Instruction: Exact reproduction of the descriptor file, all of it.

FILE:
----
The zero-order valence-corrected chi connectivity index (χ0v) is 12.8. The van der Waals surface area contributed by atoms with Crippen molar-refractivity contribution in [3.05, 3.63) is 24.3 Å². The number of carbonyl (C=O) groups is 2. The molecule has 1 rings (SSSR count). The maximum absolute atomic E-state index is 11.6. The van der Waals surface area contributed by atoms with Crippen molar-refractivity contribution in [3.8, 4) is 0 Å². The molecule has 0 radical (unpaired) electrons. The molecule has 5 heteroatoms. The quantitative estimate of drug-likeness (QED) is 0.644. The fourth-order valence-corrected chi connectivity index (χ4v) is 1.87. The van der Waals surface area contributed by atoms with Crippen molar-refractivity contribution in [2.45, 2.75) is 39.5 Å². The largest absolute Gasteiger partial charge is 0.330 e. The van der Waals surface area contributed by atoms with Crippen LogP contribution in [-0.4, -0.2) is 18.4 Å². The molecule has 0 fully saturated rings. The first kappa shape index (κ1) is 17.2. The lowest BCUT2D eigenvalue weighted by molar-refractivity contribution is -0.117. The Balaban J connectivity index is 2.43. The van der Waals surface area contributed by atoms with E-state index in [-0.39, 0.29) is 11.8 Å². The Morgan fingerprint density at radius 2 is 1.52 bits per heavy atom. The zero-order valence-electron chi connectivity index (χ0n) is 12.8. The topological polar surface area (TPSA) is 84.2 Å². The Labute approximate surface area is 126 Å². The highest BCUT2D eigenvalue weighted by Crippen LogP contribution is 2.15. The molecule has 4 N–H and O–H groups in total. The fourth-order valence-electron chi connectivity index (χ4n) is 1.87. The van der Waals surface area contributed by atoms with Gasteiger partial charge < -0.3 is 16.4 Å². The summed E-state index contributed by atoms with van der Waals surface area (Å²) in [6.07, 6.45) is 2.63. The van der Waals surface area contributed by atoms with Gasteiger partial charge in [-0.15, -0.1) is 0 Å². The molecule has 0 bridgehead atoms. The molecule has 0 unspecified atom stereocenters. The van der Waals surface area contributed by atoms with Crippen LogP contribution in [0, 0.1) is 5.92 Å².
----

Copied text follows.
The zero-order valence-corrected chi connectivity index (χ0v) is 12.8. The van der Waals surface area contributed by atoms with Crippen molar-refractivity contribution in [3.05, 3.63) is 24.3 Å². The number of carbonyl (C=O) groups is 2. The molecule has 1 rings (SSSR count). The maximum absolute atomic E-state index is 11.6. The van der Waals surface area contributed by atoms with Crippen molar-refractivity contribution in [3.8, 4) is 0 Å². The molecule has 0 radical (unpaired) electrons. The molecule has 5 heteroatoms. The quantitative estimate of drug-likeness (QED) is 0.644. The fourth-order valence-corrected chi connectivity index (χ4v) is 1.87. The van der Waals surface area contributed by atoms with Crippen molar-refractivity contribution in [2.45, 2.75) is 39.5 Å². The largest absolute Gasteiger partial charge is 0.330 e. The van der Waals surface area contributed by atoms with Crippen LogP contribution in [-0.4, -0.2) is 18.4 Å². The molecule has 0 fully saturated rings. The first kappa shape index (κ1) is 17.2. The lowest BCUT2D eigenvalue weighted by molar-refractivity contribution is -0.117. The Balaban J connectivity index is 2.43. The van der Waals surface area contributed by atoms with E-state index in [-0.39, 0.29) is 11.8 Å². The Morgan fingerprint density at radius 2 is 1.52 bits per heavy atom. The zero-order valence-electron chi connectivity index (χ0n) is 12.8. The topological polar surface area (TPSA) is 84.2 Å². The Labute approximate surface area is 126 Å². The highest BCUT2D eigenvalue weighted by Crippen LogP contribution is 2.15. The molecule has 4 N–H and O–H groups in total. The fourth-order valence-electron chi connectivity index (χ4n) is 1.87. The van der Waals surface area contributed by atoms with Gasteiger partial charge < -0.3 is 16.4 Å². The summed E-state index contributed by atoms with van der Waals surface area (Å²) in [6.07, 6.45) is 2.63. The van der Waals surface area contributed by atoms with Gasteiger partial charge in [-0.15, -0.1) is 0 Å². The molecule has 0 bridgehead atoms. The molecule has 0 unspecified atom stereocenters. The van der Waals surface area contributed by atoms with Crippen LogP contribution in [0, 0.1) is 5.92 Å².